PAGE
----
Women in Ohio and across the nation began campaigning for the right to vote before the Civil War. They achieved a major victory when the 19th Amendment was ratified in 1920. Women’s reasons for wanting to vote varied depending on their personal identities, but they all believed that voting would give them the power to change every aspect of their lives, influence social change, and improve their communities, their country, and the world.
The 19th Amendment was not the end of women’s activism; it was the beginning. Voting enabled women to further their education, pursue careers, change laws, create social service and cultural organizations, and run for office themselves.
Despite their common goals, suffragists and future activists still brought common prejudices to their work. White women often discounted problems that they did not experience, so women of color had to fight for their voices to be heard. Even after the passage of the 19th Amendment, women of color had to speak out to end discrimination that barred American Indian women, Asian American women, African American women, and many Latinas from voting.
We invite you to read about Ohio women’s experiences in their own words. What motivated and continues to motivate women to speak out? How has the experience of women’s activism changed or not changed over time? What barriers have women faced and do they still face? Do women always agree? See what these women have achieved and think about how you might join them to shape the future.
“Is it not strange that every law in the beginning was . . . made for man and isn’t it almost miraculous that we were ever able to change them?”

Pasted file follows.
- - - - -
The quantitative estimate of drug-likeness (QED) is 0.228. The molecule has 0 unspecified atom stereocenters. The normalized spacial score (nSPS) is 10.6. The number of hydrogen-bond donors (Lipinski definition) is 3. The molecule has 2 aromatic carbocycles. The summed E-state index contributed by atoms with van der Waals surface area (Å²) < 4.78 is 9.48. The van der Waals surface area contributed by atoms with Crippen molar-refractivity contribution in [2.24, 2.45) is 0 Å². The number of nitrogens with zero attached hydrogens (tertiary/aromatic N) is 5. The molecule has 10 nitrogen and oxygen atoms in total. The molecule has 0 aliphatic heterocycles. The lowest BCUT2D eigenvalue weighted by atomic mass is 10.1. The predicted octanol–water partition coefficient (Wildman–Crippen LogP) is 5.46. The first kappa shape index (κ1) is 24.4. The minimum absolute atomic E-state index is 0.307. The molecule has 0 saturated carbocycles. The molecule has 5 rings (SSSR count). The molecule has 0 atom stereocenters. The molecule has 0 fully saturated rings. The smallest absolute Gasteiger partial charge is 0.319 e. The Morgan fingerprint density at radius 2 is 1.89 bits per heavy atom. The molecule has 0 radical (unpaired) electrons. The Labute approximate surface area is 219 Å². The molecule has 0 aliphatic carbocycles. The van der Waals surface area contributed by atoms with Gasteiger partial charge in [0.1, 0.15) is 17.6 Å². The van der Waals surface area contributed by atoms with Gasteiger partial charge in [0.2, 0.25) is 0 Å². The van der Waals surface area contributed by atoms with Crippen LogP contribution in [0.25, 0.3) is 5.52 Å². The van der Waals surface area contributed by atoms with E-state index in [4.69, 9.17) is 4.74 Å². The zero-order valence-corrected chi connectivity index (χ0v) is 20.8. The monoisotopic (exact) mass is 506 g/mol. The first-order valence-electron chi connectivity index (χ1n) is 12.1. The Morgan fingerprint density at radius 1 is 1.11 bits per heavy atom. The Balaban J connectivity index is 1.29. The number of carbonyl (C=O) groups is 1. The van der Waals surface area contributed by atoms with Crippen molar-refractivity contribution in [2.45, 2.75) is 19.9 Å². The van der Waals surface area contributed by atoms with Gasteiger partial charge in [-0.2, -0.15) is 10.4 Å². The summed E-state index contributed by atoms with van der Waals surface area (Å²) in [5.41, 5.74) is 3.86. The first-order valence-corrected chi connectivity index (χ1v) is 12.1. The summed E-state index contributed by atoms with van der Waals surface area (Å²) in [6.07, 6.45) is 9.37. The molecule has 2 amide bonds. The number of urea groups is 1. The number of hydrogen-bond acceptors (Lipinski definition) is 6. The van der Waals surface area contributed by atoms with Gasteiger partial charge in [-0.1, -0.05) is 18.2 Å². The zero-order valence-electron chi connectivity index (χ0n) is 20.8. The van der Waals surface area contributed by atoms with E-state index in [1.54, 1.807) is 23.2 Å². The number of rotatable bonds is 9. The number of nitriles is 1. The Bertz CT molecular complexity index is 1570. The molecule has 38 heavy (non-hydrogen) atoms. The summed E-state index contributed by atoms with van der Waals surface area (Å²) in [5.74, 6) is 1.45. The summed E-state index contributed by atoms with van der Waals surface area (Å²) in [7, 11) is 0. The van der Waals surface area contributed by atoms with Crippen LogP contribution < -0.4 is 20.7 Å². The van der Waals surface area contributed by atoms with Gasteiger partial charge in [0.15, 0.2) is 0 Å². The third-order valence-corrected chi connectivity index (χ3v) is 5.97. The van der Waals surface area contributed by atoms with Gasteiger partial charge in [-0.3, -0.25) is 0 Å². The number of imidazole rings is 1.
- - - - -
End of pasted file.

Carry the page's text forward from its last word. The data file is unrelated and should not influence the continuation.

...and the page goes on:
Harriet Taylor Upton, 1955
Reflecting on her many years of suffrage and political work, long serving President of the Ohio Woman Suffrage Association Harriet Taylor Upton (1853-1945) wrote this in her posthumously-published 1955 memoir, Random Recollections.
“The campaign was a brilliant one. All summer, day and night, women worked in the heat. We followed political party leaders who were speaking, taking their audiences before or after meetings. State conventions of all kinds were appealed to. We dropped in on strawberry festivals, family reunions and wherever we saw an opening.”
Harriet Taylor Upton, 1955
Suffragists marching through Columbus to the Ohio Statehouse on July 30, 1914. This parade was part of a months-long campaign to bring a suffrage amendment before Ohio voters.
At the Women’s March on January 21, 2017, Ohio women of all ages followed in the footsteps of earlier generations of activists and marched to defend their rights. They carried signs voicing concern for many issues, including affordable health care, equal pay, and peace.